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How to run Android apps on a Windows PC, the right way

SoftwareFeatures
by Tim Bajarin, 17 Jan 2014Features
How to run Android apps on a Windows PC, the right way

A few years ago, I discovered an interesting company called BlueStacks that has an Android app player for Windows. And when I say I discovered it, I mean it moved into the office next to mine. Discovering the company was pretty easy.

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I had actually heard about BlueStacks from some of my OEM clients who were quite excited about what the company had shown them. So I met with the company and also became quite interested in its technology.

With BlueStacks' software, people can take apps from their Android devices and send them via a piece of software downloaded on to their device called Cloud Connect directly to the BlueStacks player on a Windows PC.

When a user goes through this simple procedure, Android apps just show up in the BlueStacks Player on Windows. Like magic, they run on Windows as is, in full screen, with no performance degradation. That means software written for Android, such as Pulse and Flipboard, can now run on your Windows PC and be tied to the data layer of your Android version, too.

Run Android apps on your PC

Although BlueStacks has a "Get More Apps" section built into the player itself, most of the ones there now are just to demonstrate what can be done. In actuality, people will just download Android apps from the Android Marketplace or Amazon's Appstore for Android and then use Cloud Connect to transfer them to a Windows PC.

The program has a lot of new features and enhancements planned that would give the program even more functionality. To be honest, though, just having my Android apps on my PC is already a good reason to try it out. Not to mention, it's free.

Think about your use of your apps on your smartphone or tablet today. How many times have you thought, "I wish I had that same app on my PC?" The reason you may be saying that is because so many of the apps written for a smartphone or tablet are compact, concise, and deliver just the function you need at the time you need it.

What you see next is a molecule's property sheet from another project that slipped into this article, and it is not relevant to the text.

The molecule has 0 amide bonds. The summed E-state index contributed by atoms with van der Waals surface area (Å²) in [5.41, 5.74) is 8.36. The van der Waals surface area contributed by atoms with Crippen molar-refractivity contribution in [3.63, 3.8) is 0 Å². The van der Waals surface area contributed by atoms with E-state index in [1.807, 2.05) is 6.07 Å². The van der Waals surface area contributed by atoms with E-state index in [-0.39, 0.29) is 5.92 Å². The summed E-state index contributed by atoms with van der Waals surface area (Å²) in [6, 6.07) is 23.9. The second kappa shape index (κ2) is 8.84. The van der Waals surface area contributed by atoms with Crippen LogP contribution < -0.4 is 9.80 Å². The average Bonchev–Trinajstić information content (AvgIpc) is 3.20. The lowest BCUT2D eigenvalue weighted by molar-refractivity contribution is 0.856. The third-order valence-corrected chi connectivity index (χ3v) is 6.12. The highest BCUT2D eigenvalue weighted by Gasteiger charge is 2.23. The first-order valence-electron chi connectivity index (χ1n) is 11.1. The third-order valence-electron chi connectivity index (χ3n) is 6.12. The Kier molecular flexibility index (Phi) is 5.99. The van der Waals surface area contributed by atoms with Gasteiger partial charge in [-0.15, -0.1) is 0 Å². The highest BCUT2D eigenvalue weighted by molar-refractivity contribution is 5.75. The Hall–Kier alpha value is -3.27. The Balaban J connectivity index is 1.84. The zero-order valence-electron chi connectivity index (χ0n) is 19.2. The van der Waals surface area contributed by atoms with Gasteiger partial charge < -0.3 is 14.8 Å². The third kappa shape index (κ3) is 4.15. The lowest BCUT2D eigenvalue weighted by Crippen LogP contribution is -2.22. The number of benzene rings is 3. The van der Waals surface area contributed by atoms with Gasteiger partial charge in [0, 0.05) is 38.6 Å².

For example, when travelling, I often use a currency converter. To get that same function on a PC, I have to go to a website and find that converter. Even if I bookmark it, it takes at least two or three more clicks to get the information I really want. On the other hand, on my Droid or iPhone, I just tap the currency converter app and I am ready to go.

Also, if you use apps like Pulse or Flipboard, which are designed for a tablet, having that same kind of app functionality on the PC is cool as well.

I find that there are some great note-taking apps for tablets and smartphones that I would like on my PC, like Evernote. While it has a web version, it also has versions for Android, iOS and Windows. Each is a dedicated app that can be launched for fast access and look and work the same on all devices.

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Now, in a perfect world, everyone who creates a smartphone app or a tablet app would also go the extra mile and create a dedicated app for the PC, as well. Well, we all know the world is not perfect. But Bluestacks' virtual program literally takes those Android smartphone or tablet apps and puts them on a PC so they can be used the same way.

Although HTML5 apps could deliver a similar approach to cross device apps, it simply flops on smaller screens.

The iOS solution

Interestingly, Apple has already seen the need for something like this, although its approach is a little different. It has apps for iOS and now it has apps directly for OSX through the Mac App store. However, at the moment, the apps on iOS and the apps in the Mac Store, at least in most cases, are not the same. It is only a matter of time before Apple pushes developers down a path in which both apps should look the same and work the same way, whether they are on the iPhone, iPad or the Mac.

To that end, BlueStacks actually gives the Android crowd that cross device functionality already and puts the Android and Windows crowd a step ahead of Apple. Soon most, if not all, of its iOS apps will look and work the same on the iPhone, iPad and Macs.

As for Microsoft, I'm uncertain if it even understands this concept. Given the fact that there are 1,000,000 plus Android apps already, racking up a total 25 billion downloads across 750 million Android devices worldwide, it may not matter, since BlueStacks makes all of those work out of the box today.

So, if you have an Android phone or tablet and a Windows PC, check out BlueStacks.

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